Breast cancer glossary
Bilateral or double mastectomy: surgery to remove all or part of the breast and sometimes other tissue.
Chemotherapy: Treatment with drugs that kill cancer cells
Mammogram: An X-ray of the breast; a method of finding breast cancer that can’t be felt using the fingers.
Radiation: In reference to cancer, the two main types are ionizing and non-ionizing radiation. The high-energy rays used for X-rays and some other imaging tests, as well as in higher doses for cancer treatment, are called ionizing radiation. This type of radiation can be produced by medical devices, but also comes from natural sources such as radon gas (in the ground) and outer space.
Reconstructive surgery: rebuilding or replacing removed or injured body parts such as breasts.
Ultrasound: imaging test in which high-frequency sound waves are used to make pictures of the inside of the body. The sound wave echoes are picked up and displayed on a computer screen.
Lavonda Morrison wanted to cancel her appointment.
She woke one spring morning two years ago and nearly picked up the phone to cancel her routine mammogram. But she thought better of it.
“It was just a simple mammogram,” Morrison said. “I almost backed out that morning. I’m glad I didn’t.”
Morrison was diagnosed with Stage 1 breast cancer in 2014. After a bilateral mastectomy, chemotherapy and reconstructive surgery, the 2 1/2-year survivor wants to encourage other women to get their routine mammograms.
Morrison, at 49, was no stranger to breast cancer. Two of her cousins had it. One lost her life to it. Even her grandfather and his brother had breast cancer.
According to the American Cancer Society website, about 246,660 new cases of invasive breast cancer will be diagnosed in women in 2016. In the same year, 2,600 new cases of invasive breast cancer will be diagnosed in men.
“They found it on the mammogram and sent me back for an ultrasound to confirm it,” she said. “I went to Dr. (James) Butts, who did a biopsy. They’d done a double mastectomy, because there’s so much of it in my family.”
Morrison received three months of chemotherapy from Dr. Richard Locicero at Longstreet Cancer Center, but was able to avoid radiation because her cancer was caught so early. Dr. Ed Abell from the Aesthetic Center of Gainesville and Braselton did her reconstructive surgery.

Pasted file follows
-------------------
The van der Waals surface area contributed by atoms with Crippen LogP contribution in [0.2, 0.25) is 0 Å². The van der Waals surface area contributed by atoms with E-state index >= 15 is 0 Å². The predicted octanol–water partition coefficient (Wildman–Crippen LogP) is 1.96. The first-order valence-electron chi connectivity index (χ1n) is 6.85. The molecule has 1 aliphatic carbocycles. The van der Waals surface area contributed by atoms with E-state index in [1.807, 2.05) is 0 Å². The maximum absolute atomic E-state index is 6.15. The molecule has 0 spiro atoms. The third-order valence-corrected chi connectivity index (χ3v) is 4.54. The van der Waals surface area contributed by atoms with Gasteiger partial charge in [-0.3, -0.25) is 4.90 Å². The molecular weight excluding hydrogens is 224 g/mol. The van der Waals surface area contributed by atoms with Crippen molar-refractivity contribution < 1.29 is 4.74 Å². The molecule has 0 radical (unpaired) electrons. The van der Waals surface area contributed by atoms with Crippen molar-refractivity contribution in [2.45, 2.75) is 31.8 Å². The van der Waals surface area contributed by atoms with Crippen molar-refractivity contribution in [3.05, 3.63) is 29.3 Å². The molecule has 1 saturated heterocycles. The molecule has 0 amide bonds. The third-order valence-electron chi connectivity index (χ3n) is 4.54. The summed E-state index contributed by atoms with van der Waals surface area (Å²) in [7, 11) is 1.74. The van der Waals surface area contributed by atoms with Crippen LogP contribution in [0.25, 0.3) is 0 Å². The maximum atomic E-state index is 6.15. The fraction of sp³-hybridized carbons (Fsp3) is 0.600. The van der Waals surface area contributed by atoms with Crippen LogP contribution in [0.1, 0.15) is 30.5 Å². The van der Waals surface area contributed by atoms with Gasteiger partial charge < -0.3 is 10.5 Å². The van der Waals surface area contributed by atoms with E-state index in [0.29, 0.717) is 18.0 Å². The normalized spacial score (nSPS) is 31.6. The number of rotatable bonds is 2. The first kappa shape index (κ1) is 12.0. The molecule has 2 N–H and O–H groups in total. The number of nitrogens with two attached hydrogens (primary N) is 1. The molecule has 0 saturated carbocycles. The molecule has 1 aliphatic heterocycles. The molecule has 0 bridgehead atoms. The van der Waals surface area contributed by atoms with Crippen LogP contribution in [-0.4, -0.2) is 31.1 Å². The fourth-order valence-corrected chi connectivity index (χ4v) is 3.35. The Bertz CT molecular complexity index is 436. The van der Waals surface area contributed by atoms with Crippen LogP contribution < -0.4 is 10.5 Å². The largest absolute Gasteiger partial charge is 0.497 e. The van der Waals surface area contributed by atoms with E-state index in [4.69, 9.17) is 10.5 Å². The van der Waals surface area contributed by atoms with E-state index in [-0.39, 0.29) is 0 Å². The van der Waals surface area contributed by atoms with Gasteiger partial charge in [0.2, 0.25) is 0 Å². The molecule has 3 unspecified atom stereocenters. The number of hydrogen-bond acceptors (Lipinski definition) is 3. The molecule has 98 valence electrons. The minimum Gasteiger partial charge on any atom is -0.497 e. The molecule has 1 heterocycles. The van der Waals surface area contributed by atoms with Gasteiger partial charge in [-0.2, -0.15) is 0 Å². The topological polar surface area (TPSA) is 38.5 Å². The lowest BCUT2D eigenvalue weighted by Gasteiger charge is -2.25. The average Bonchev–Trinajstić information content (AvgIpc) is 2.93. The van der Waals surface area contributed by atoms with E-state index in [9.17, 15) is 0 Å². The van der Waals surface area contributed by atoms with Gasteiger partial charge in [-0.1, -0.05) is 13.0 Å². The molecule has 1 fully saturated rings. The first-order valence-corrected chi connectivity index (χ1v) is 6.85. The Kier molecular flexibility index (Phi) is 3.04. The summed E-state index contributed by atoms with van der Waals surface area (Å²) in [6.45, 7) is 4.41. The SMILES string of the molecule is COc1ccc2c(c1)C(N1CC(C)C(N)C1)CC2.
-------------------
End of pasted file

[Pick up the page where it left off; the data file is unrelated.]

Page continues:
“I want to mention all three of my doctors, because they were all precious and good to me,” she said.
Morrison said her younger daughter, Kristin, now 21, was her primary caregiver during her treatment. Kristin works at the Wal-Mart in Gainesville, and Lavonda said she was grateful the store was flexible and understanding during that time.
“She was there for everything,” Lavonda said. “She took me to all my appointments, all my chemo treatments. Her work was really good about letting her off, because one of the managers’ wives had cancer, too. He knew what she was going through.”
The surprisingly hard part of her own treatment was losing her hair. Lavonda said it was not because she cared how she looked, but because of how her family, particularly her five grandchildren, would feel seeing her bald.
“It was the little ones wondering, ‘Why’s Nana got her hair cut?’” she said.
But Lavonda said the hardest part was and continues to be the worry that her daughters and granddaughters could go through it themselves one day.
But her daughters, Kristin and 28-year-old Alicia, as well as her sister are proactive. They all have regular tests, because of the high occurrence rate in their family.
Lavonda is a regular in the doctor’s office, too. She has scans every four months. Her last scan in September came back clear.
The whole family — her husband, Earl; her son, Dwight; and both her daughters — have been supportive through the battle. Her daughters each had the breast cancer ribbon tattooed on their legs in the years since, to support their mother.
Kristin’s tattoo has deer antlers around the ribbon and reads “Save a rack.”
But Lavonda reiterated the importance of, not just women who have cancer in their families, but all women routinely checking for it.
“Early detection is the key to it,” she said. “I don’t think I would have done as good as I have, if it hadn’t been for that and all my family and friends, and all these grandbabies.”